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Typically, a high school English credit is about half Literature, half Composition (writing instruction/writing assignments), with a bit of Vocabulary, and maybe some Grammar review if needed.  If you want to "DIY", comparing course contents from several textbook programs, online courses, and syllabi from public/private high schools (just do a quick google search) will give you an idea of:


- what type of material and concepts to cover

- how much material is typical to cover in a year

- and what type and amount of assignments are typical in a year


Here are some ideas of what many homeschoolers use in high school to cover English, or just the Literature if they separate the Lit. & Writing parts. Some have grading rubrics; most do not. Online classes usually do the grading and feedback on writing, and have class or instructor discussion on the literature.


English programs (Literature and Writing)

- K12

- Bob Jones (Lit. purchased separately: Fundamentals of Lit, Essentials of Lit, American, British)

- Seton home study (English 9, English 10, English 11 (American Lit), English 12)

- Oak Meadow (Intro, Lit & Comp, American, British, World, AP


Programs that entwine Literature and History

- Veritas Omnibus (6-year chronological study)

- Tapestry of Grace (4-year chronological study)

- Biblioplan (4-year chronological study)

- My Father's World (Ancients; World; US)

- SMARR (Ancients, American, British)

- Sonlight (20th Century; British Lit)


English Lit with writing assignments (minimal to no writing instruction)

- Excellence in Literature (1-year programs; Intro, Composition, American, British, World)

- Lightning Literature (1-semester programs; Medieval, American, British, Shakespeare, World

- EMC Publishing: Mirrors & Windows series  (gr. 9, gr. 10, gr. 11 (American), gr. 12 (British)

- Alpha-Omega Life Pacs

Learning Language Arts Through Literature: Gold (British, American, World)


Special Lit programs:

- Windows to the World (1 semester, 6 short stories; learn annotation, literary analysis essay, literary elements)

- Literary Lessons from the Lord of the Rings (1 year focus on the Lord of the Rings trilogy)

- Where the Brook and the River Meet (1 year Anne of Green Gables unit study)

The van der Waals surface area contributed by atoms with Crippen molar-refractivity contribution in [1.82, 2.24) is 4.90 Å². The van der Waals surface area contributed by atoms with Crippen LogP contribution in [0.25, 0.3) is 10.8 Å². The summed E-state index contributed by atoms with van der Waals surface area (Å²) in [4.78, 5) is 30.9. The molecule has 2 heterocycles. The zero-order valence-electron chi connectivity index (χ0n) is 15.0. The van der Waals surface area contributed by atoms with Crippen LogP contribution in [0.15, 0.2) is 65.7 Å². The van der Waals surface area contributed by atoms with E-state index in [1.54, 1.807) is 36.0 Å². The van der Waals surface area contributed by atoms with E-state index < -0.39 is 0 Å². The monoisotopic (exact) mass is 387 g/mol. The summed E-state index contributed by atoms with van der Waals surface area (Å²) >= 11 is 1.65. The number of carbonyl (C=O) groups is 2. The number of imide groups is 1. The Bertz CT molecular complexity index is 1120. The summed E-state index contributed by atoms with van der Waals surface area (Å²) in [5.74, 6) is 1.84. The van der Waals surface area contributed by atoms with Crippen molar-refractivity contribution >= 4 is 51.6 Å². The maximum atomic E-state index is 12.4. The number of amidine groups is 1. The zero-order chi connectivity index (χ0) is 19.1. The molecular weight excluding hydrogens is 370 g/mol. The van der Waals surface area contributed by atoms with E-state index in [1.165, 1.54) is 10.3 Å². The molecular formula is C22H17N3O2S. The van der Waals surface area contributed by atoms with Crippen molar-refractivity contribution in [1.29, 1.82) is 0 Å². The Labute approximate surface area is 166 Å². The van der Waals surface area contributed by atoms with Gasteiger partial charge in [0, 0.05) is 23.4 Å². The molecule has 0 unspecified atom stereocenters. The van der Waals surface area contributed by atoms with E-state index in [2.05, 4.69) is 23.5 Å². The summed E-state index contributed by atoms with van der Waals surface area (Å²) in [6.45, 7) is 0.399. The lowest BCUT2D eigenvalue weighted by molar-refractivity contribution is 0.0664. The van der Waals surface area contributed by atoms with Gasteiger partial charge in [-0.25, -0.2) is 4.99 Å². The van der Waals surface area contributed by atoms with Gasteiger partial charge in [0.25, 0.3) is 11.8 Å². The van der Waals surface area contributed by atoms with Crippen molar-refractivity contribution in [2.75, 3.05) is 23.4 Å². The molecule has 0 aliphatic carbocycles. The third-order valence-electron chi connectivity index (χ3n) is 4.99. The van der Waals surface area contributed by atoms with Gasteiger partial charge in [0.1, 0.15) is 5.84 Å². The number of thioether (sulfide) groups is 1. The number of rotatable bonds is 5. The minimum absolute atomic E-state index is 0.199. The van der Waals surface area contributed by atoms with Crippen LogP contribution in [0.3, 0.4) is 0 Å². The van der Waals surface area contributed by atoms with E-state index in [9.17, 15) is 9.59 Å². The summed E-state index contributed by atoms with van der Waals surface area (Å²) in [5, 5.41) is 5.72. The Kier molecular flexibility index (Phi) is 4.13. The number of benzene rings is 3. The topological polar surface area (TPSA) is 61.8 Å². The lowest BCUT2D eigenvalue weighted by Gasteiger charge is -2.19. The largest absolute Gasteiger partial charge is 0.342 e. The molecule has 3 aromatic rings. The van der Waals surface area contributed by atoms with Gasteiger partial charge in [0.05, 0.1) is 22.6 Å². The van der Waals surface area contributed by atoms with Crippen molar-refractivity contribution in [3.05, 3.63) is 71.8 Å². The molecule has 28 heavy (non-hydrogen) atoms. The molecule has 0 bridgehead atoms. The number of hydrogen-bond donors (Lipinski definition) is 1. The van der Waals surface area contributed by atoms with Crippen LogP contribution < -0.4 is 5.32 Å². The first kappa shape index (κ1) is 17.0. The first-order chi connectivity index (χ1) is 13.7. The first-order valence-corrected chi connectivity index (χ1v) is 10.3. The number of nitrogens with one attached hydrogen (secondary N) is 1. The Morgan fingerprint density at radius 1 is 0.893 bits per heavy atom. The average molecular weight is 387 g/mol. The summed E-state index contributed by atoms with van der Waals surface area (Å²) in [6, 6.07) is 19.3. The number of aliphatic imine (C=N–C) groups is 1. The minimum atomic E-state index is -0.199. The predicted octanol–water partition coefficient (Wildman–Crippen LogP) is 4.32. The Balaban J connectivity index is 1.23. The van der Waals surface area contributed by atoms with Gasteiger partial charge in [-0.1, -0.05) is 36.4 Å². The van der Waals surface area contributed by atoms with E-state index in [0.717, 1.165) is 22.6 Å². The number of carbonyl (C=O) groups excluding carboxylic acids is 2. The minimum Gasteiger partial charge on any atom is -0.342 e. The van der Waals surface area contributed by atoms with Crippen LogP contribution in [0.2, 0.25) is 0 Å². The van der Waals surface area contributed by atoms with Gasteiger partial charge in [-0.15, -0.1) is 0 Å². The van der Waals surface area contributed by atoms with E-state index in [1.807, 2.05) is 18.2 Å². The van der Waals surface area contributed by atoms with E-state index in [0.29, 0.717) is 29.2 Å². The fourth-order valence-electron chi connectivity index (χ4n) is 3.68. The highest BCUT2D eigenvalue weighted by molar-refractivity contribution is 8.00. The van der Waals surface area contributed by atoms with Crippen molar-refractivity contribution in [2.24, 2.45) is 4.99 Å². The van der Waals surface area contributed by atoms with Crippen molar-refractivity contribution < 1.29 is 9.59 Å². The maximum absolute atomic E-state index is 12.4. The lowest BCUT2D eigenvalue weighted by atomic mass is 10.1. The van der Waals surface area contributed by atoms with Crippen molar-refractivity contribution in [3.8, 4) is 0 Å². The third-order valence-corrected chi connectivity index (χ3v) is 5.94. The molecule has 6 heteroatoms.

Online Lit courses

- Brave Writer (Shakespeare, Literary Analysis, Discussion Club)

- Captive Thought Tutorials (Intro to Lit, Amer. Lit, British Lit, Jane Austen, CS Lewis)

- Center for Lit (lWorld; British; American; Custom Lit)

- more: Potter's School; Scholars Online; Veritas Scholars; Landry Academy; etc.



Individual Book Study Guides/Resources


Free guides (novels)

Glencoe Literature Library (secular; middle/high school)

Penguin Publisher guides (secular; high school)

Sparknotes (secular; high school/college)

Cliffs Notes (secular; high school/college)

Schmoop (secular; middle school section; high school/college)

Pink Monkey (secular; middle/high school)

Bibliomania (secular; high school/college)

Teacher Vision (secular; middle school/high school)


Free resources for poetry/short stories

Schmoop (secular; poetry; high school/college)
Sparknotes (secular; poetry; high school/college)
Bibliomania (secular; plays, poetry, short stories; high school/college)


NOT Free guides

Novel Unit

L-I-T guides

Discovering Literature series (secular; challenger level = gr. 9-12)

Portals to Literature (secular; middle/high school)

Progeny Press (Christian; gr. 1-12)
Memoria Press (Christian; gr. 1-8)


Online, NOT free
Book Rags (secular; high school/college)
eNotes: novelspoetryshort stories (secular; high school/college)


Miscellaneous guides
Total Language Plus (gr. 1-12; Christian; complete language arts)

The Great Books (gr. 9-12; Christian; worldview discussion, rather than Lit.-based discussion)

Parallel Text Shakespeake materials (secular; gr. 6-12)

Brightest Heaven of Invention: Christian Guide to 6 Shakespeare Plays (Leithart)


Literary Analysis resources

Figuratively Speaking

Walch Toolbox: Prose and Poetry

Teaching the Classics

Reading Strands

Reader's Odyssey (gr. 7-12) = teaches you and the student how to read literature for yourselves and make your own assignments; then follows with a list of classic literature to choose from


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My 9th grader started off high school having a pretty strong grasp of grammar (from Analytical Grammar) and how to write an essay (from Wordsmith Craftsman).  We moved on to Windows to the World, which specifically teaches annotation and literary analysis.  Now he's doing Excellence in Literature units to correspond with whatever time period we're at in history.  These units include both reading classical literature and writing about it.  The program does include some guidelines on how to evaluate the students' writing.  Once a week he does either some Vocabulary from Classical Roots or Analytical Grammar reinforcement exercises.

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  • 2 months later...

We use Lightning Literature - we did American Lit, British and Medieval Lit, World Lit, and Shakespeare.  My kids liked the curriculum and the book choices (for the most part).  It was the best option that I had found - not too intensive, but still meaty.  


Can you tell me what Lightning Lit Shakespeare is like?  Thanks.

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